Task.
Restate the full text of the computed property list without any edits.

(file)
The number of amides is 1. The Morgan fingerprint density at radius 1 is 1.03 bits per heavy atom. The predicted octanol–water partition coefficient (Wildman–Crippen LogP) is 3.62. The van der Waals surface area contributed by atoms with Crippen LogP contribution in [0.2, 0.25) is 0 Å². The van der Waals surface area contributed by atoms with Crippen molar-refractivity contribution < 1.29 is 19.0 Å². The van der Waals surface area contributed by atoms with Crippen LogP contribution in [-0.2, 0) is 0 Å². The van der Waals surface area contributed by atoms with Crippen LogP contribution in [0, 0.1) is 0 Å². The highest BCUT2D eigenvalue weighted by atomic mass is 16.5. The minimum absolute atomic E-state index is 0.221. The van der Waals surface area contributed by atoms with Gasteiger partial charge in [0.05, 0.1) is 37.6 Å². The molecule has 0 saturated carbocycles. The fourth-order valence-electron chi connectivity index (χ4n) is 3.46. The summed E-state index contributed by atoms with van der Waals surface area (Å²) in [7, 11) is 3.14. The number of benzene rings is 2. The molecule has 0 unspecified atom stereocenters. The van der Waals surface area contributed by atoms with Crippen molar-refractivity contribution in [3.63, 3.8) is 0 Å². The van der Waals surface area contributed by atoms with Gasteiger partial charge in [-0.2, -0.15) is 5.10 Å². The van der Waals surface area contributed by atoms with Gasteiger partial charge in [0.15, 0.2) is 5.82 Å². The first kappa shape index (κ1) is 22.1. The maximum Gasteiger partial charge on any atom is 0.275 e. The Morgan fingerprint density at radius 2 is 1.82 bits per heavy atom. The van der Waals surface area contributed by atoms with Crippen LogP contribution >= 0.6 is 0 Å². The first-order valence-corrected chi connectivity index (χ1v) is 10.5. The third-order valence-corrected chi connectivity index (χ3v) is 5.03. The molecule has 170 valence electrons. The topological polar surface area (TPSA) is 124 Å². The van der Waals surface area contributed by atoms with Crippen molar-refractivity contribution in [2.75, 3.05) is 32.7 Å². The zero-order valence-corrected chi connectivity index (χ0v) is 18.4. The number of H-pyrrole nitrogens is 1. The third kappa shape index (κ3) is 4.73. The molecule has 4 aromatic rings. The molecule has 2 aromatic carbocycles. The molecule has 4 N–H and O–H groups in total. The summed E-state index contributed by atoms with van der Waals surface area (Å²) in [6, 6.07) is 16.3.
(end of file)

The number of amides is 1. The Morgan fingerprint density at radius 1 is 1.03 bits per heavy atom. The predicted octanol–water partition coefficient (Wildman–Crippen LogP) is 3.62. The van der Waals surface area contributed by atoms with Crippen LogP contribution in [0.2, 0.25) is 0 Å². The van der Waals surface area contributed by atoms with Crippen molar-refractivity contribution < 1.29 is 19.0 Å². The van der Waals surface area contributed by atoms with Crippen LogP contribution in [-0.2, 0) is 0 Å². The van der Waals surface area contributed by atoms with Crippen LogP contribution in [0, 0.1) is 0 Å². The highest BCUT2D eigenvalue weighted by atomic mass is 16.5. The minimum absolute atomic E-state index is 0.221. The van der Waals surface area contributed by atoms with Gasteiger partial charge in [0.05, 0.1) is 37.6 Å². The molecule has 0 saturated carbocycles. The fourth-order valence-electron chi connectivity index (χ4n) is 3.46. The summed E-state index contributed by atoms with van der Waals surface area (Å²) in [7, 11) is 3.14. The number of benzene rings is 2. The molecule has 0 unspecified atom stereocenters. The van der Waals surface area contributed by atoms with Crippen molar-refractivity contribution in [3.63, 3.8) is 0 Å². The van der Waals surface area contributed by atoms with Gasteiger partial charge in [-0.2, -0.15) is 5.10 Å². The van der Waals surface area contributed by atoms with Gasteiger partial charge in [0.15, 0.2) is 5.82 Å². The first kappa shape index (κ1) is 22.1. The maximum Gasteiger partial charge on any atom is 0.275 e. The Morgan fingerprint density at radius 2 is 1.82 bits per heavy atom. The van der Waals surface area contributed by atoms with Crippen LogP contribution >= 0.6 is 0 Å². The first-order valence-corrected chi connectivity index (χ1v) is 10.5. The third-order valence-corrected chi connectivity index (χ3v) is 5.03. The molecule has 170 valence electrons. The topological polar surface area (TPSA) is 124 Å². The van der Waals surface area contributed by atoms with Crippen molar-refractivity contribution in [2.75, 3.05) is 32.7 Å². The zero-order valence-corrected chi connectivity index (χ0v) is 18.4. The number of H-pyrrole nitrogens is 1. The third kappa shape index (κ3) is 4.73. The molecule has 4 aromatic rings. The molecule has 2 aromatic carbocycles. The molecule has 4 N–H and O–H groups in total. The summed E-state index contributed by atoms with van der Waals surface area (Å²) in [6, 6.07) is 16.3.